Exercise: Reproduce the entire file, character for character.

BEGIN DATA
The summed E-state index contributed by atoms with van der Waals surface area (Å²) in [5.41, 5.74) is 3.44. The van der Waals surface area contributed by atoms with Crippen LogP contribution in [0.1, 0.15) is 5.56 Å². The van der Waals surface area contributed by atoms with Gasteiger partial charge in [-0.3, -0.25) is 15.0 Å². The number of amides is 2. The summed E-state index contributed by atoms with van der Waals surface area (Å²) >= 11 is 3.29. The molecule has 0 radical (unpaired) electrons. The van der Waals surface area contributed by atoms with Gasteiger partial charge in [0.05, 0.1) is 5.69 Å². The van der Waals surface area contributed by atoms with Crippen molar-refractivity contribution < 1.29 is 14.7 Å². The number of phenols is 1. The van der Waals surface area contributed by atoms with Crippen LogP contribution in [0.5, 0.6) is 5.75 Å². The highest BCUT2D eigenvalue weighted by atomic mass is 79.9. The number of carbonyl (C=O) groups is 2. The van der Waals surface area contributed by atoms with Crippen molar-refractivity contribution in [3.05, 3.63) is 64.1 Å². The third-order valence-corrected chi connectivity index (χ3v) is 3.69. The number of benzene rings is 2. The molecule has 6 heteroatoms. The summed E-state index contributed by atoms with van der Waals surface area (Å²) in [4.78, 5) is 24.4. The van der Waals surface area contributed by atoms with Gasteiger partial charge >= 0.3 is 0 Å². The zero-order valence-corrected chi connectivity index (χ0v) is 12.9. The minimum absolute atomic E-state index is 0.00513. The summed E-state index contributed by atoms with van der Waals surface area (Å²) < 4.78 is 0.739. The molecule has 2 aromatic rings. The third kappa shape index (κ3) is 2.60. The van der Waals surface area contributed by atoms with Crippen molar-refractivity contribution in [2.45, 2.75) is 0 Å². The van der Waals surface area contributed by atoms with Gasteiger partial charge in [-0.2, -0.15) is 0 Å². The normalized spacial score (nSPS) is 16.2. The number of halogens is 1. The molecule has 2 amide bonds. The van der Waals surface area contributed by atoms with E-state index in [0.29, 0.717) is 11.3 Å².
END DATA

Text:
The summed E-state index contributed by atoms with van der Waals surface area (Å²) in [5.41, 5.74) is 3.44. The van der Waals surface area contributed by atoms with Crippen LogP contribution in [0.1, 0.15) is 5.56 Å². The van der Waals surface area contributed by atoms with Gasteiger partial charge in [-0.3, -0.25) is 15.0 Å². The number of amides is 2. The summed E-state index contributed by atoms with van der Waals surface area (Å²) >= 11 is 3.29. The molecule has 0 radical (unpaired) electrons. The van der Waals surface area contributed by atoms with Gasteiger partial charge in [0.05, 0.1) is 5.69 Å². The van der Waals surface area contributed by atoms with Crippen molar-refractivity contribution < 1.29 is 14.7 Å². The number of phenols is 1. The van der Waals surface area contributed by atoms with Crippen LogP contribution in [0.5, 0.6) is 5.75 Å². The highest BCUT2D eigenvalue weighted by atomic mass is 79.9. The number of carbonyl (C=O) groups is 2. The van der Waals surface area contributed by atoms with Crippen molar-refractivity contribution in [3.05, 3.63) is 64.1 Å². The third-order valence-corrected chi connectivity index (χ3v) is 3.69. The number of benzene rings is 2. The molecule has 6 heteroatoms. The summed E-state index contributed by atoms with van der Waals surface area (Å²) in [4.78, 5) is 24.4. The van der Waals surface area contributed by atoms with Gasteiger partial charge >= 0.3 is 0 Å². The zero-order valence-corrected chi connectivity index (χ0v) is 12.9. The minimum absolute atomic E-state index is 0.00513. The summed E-state index contributed by atoms with van der Waals surface area (Å²) < 4.78 is 0.739. The molecule has 2 aromatic rings. The third kappa shape index (κ3) is 2.60. The van der Waals surface area contributed by atoms with Crippen molar-refractivity contribution in [2.45, 2.75) is 0 Å². The van der Waals surface area contributed by atoms with Gasteiger partial charge in [-0.2, -0.15) is 0 Å². The normalized spacial score (nSPS) is 16.2. The number of halogens is 1. The molecule has 2 amide bonds. The van der Waals surface area contributed by atoms with E-state index in [0.29, 0.717) is 11.3 Å².